After more than eighty years of international research on the Indus Civilization, this geographically extensive ancient society remains deeply enigmatic. With no known monumental art or deciphered texts, the largest category of representational art recovered from many Indus sites is terracotta figurines. In this detailed research report, archaeologist Sharri R. Clark examines and recontextualizes a rich and diverse corpus of hundreds of figurines from the urban site of Harappa (ca. 3300–1700 BC) to reveal new information about Indus ideology and society. The hand-modeled figurines—including anthropomorphic and zoomorphic figures, fantastic creatures such as unicorns, and special forms with wheels or movable parts—served as a medium of communication and exchange that reflects underlying structures of Indus society and cultural change. The author focuses on the figurines as artifacts whose “social lives” can be at least partially reconstructed through systematic analysis of stylistic and technological attributes and spatial and temporal contexts. Comparisons with ethnographic data, historic texts, and contemporaneous ancient societies enrich and inform the groundbreaking interpretations. Lavishly illustrated, the volume includes an extensive database on disk.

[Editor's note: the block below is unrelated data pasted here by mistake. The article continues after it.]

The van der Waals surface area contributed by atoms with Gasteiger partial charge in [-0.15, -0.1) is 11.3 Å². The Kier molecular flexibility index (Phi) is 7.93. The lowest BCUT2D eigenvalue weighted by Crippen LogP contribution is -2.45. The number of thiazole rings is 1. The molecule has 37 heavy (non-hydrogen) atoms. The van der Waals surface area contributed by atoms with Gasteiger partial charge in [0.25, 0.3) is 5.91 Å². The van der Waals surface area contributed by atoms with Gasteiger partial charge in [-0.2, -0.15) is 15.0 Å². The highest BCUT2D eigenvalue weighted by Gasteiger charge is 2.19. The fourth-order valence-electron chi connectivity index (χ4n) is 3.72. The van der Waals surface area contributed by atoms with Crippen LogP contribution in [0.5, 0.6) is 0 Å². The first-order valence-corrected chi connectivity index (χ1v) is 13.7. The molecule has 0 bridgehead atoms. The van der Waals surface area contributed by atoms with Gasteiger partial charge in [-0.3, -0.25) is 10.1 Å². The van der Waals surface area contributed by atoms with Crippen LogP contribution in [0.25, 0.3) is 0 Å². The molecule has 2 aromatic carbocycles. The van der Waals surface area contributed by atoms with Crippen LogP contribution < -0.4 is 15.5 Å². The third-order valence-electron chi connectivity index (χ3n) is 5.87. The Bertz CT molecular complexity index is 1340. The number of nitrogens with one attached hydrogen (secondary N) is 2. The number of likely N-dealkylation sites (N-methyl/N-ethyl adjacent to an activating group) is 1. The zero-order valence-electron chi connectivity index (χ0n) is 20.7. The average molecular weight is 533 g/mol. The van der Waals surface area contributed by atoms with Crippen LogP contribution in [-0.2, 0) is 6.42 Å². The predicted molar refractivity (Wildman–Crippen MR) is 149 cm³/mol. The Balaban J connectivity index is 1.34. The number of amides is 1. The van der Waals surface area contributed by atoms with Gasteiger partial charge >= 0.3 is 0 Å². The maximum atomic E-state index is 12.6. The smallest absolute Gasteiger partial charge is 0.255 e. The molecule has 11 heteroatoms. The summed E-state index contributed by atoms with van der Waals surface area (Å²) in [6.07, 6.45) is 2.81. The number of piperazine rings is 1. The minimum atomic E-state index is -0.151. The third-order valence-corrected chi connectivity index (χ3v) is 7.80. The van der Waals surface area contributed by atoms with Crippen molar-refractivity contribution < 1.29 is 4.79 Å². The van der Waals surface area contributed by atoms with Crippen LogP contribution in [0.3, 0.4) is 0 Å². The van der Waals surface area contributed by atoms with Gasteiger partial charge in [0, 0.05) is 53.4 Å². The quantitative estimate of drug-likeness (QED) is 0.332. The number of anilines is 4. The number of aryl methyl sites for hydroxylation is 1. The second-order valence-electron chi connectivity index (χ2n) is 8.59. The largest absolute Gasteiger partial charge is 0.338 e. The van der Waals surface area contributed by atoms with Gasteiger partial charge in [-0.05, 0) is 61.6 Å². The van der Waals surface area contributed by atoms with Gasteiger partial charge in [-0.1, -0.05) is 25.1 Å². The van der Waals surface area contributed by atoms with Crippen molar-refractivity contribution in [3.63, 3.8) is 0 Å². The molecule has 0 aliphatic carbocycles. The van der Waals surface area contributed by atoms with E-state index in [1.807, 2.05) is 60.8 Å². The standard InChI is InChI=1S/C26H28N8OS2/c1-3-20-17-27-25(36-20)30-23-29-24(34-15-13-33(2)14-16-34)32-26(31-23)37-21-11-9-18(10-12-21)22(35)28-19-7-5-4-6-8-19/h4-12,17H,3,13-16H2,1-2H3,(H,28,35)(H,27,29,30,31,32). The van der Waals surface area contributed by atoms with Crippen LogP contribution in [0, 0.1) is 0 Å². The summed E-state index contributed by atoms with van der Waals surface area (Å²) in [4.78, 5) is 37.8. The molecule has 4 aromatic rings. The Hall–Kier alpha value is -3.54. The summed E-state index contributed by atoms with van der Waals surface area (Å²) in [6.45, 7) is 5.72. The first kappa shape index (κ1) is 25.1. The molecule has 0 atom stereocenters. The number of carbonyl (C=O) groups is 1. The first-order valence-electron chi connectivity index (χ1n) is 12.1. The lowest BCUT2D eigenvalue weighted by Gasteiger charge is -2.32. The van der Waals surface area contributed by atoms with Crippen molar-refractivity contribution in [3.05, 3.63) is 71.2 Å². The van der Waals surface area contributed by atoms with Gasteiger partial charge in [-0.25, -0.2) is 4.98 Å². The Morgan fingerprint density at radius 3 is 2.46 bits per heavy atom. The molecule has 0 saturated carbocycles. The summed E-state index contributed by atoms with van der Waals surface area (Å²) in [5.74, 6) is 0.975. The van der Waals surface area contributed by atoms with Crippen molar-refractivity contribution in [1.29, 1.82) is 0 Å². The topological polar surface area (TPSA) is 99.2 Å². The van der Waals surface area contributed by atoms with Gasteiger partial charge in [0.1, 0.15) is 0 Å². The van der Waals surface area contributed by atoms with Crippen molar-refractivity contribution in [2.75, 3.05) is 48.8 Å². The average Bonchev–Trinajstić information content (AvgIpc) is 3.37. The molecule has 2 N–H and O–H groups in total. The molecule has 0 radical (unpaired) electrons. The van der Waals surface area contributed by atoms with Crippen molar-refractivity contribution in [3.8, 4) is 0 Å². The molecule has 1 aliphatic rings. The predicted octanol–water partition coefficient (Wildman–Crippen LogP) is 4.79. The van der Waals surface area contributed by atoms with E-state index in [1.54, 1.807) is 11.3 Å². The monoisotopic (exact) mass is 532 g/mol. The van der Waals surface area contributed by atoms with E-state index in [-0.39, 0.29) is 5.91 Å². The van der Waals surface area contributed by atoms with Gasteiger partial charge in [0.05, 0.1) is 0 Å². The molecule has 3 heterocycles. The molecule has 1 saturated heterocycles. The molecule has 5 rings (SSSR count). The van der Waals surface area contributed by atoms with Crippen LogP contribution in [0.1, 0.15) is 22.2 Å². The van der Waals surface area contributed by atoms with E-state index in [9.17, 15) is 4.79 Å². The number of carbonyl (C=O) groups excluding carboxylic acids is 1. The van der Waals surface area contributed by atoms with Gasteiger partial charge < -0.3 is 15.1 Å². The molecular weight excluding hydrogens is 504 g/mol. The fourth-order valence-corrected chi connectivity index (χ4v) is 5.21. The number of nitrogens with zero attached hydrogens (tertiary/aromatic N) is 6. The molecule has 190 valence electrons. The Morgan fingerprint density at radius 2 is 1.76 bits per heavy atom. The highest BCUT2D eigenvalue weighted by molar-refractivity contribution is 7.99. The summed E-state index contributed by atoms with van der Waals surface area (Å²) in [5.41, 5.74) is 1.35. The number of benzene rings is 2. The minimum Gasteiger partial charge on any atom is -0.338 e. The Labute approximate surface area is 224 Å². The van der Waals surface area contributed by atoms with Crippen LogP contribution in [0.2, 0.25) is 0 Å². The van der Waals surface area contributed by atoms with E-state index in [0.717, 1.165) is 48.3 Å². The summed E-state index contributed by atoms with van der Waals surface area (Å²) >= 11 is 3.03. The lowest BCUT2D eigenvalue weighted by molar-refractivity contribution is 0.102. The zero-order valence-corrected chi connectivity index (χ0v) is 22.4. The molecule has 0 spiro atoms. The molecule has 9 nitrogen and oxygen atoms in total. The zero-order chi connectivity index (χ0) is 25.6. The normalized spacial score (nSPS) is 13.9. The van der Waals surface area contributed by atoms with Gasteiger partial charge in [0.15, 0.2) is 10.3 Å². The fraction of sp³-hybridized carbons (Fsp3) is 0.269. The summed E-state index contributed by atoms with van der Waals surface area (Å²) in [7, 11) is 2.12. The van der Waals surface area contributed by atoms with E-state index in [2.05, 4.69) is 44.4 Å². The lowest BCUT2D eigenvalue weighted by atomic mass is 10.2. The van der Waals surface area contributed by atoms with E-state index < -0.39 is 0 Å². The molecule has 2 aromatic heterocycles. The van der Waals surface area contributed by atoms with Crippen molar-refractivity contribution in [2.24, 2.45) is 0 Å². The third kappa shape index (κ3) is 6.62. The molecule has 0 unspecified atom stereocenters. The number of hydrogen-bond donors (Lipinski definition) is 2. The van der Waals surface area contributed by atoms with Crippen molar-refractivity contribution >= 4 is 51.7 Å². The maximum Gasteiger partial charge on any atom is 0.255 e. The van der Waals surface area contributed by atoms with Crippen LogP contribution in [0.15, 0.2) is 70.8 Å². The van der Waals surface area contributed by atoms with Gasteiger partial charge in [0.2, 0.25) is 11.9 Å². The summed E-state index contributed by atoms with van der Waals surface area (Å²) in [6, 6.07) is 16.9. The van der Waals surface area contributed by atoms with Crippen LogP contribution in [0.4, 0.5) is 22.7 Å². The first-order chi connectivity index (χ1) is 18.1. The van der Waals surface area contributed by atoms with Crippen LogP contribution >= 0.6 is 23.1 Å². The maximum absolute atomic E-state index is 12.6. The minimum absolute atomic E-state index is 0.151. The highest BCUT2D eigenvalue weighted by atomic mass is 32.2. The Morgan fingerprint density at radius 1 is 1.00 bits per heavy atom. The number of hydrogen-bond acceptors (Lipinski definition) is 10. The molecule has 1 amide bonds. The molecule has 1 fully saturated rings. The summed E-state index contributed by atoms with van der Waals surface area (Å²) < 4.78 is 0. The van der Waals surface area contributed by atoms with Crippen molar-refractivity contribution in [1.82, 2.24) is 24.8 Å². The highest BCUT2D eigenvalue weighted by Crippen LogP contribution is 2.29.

Sharri R. Clark is a Foreign Affairs Officer at the U.S. Department of State. She holds a Ph.D. in Anthropology (Archaeology) from Harvard University.